Worcester, MA - the year was 1978. Jimmy Carter was president. Disco was king. Elvis had only recently left the building. Folk music was in retreat.
Undaunted, three Worcester friends with a passion for folk music, Charlie Ball, Dennis Costello and Barry Sullivan, became Plain Folk. They cut their musical teeth at the local Irish pubs with two guitars and rich three-part harmony, holding forth into the wee hours of the morning celebrating the successes and mourning the failures of everyman. It was music for its own sake and it was great fun.
The eighties brought change: another band member, more and diverse instruments, a much broader repertoire and many more venues. Dennis discovered the banjo and his brother John Costello joined the band, adding vocals and a bass guitar. Still later, Tom Porzuc joined adding vocals and mandolin.
And the band played on. They took their show to clubs and pubs, festivals and colleges, and eventually to concert halls. They marked their eighth year together with a concert at the acoustically renowned Mechanics Hall in Worcester, MA. It was recorded and released as their debut album “Plain Folk: Live at Mechanics Hall.”
And still they played on. The nineties arrived bringing more changes. Charlie finally figured out how to get a piano on stage. They released another recording to celebrate their fifteenth anniversary. Entitled “Plain Folk: Under the Influence,” a tribute to their folk roots and influences. Tom retired after 15 years with the band and sadly, succumbed in 2012. Dave Poland’s name was added to the roster. Dave is a fiddle player by trade, nationally ranked and simply amazing. Barry started commuting to the shows by airplane, the band created a web site and, somewhere along the fuzzy continuum of time; “Plainfolk” became one word (attributed to the world wide web's influence).
On it went. In November, 1996 they released their third recording, “Plainfolk: The View From Here.” This effort, a powerful and compelling collection of original songs, is certain to play for this and future generations. Indeed, one of their songs, “Fireman’s Prayer”, has found an international audience in the fire fighting community adopting the song for ceremonies, services, videos and websites.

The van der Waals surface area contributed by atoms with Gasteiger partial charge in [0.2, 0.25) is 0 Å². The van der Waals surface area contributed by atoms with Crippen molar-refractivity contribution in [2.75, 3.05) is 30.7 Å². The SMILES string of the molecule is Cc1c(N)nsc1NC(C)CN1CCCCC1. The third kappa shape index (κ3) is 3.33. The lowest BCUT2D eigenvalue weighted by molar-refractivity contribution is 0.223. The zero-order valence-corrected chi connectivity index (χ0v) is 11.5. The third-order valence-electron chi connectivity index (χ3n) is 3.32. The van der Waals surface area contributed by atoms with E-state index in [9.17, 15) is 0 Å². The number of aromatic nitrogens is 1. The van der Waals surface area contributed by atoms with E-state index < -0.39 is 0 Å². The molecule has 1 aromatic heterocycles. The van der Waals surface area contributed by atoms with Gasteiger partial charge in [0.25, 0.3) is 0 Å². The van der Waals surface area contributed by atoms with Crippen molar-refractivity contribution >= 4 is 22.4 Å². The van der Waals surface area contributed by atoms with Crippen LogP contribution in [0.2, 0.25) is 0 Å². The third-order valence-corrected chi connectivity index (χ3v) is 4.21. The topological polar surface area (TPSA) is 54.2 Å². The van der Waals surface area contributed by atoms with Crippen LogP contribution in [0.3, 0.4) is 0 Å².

Plainfolk continues to write and record folk music in a traditional style, singing the songs that tell the stories of New England and far beyond. Their performance resume now includes a place on the Artist Roster at the Kennedy Center for the Performing Arts in Washington, DC. They released a CD single “The Smiley Face Song: The Ballad of Harvey Ball” telling the story of the creation of the most famous icon the world has ever known. That CD has aired on local radio and television, CBS National News, National Public Radio, the BBC and The History Channel. Plainfolk's song Amoskeag Mill (The View From Here CD) and Charlie were featured in the WCVB TV "Chronicle" Series on a program about New England Mills and the historic Amoskeag.
In recent times Eric Kilburn has begun appearing with the guys bringing his mandolin and dobro talents to the mix enhancing an already diverse sound. You can count on the Plainfolk quartet at each gig and often enjoy the expanded group with an extra guest musician or two.
Now here it is 36 years later, a new millennium, and Plainfolk is still together. That’s a long time. During that time they went from the local pubs and clubs to the Kennedy Center for the Performing Arts in Washington DC and on into cyberspace. That’s a long way. And finally in 2006 they released yet another CD of great folk music with a local flavor - "PAST DUE" which includes the songs Blackstone Valley and Union Station.
But the instruments are still good; the harmonies still sweet and the voices still honest. As ever, it is music for it’s own sake and it’s still great fun.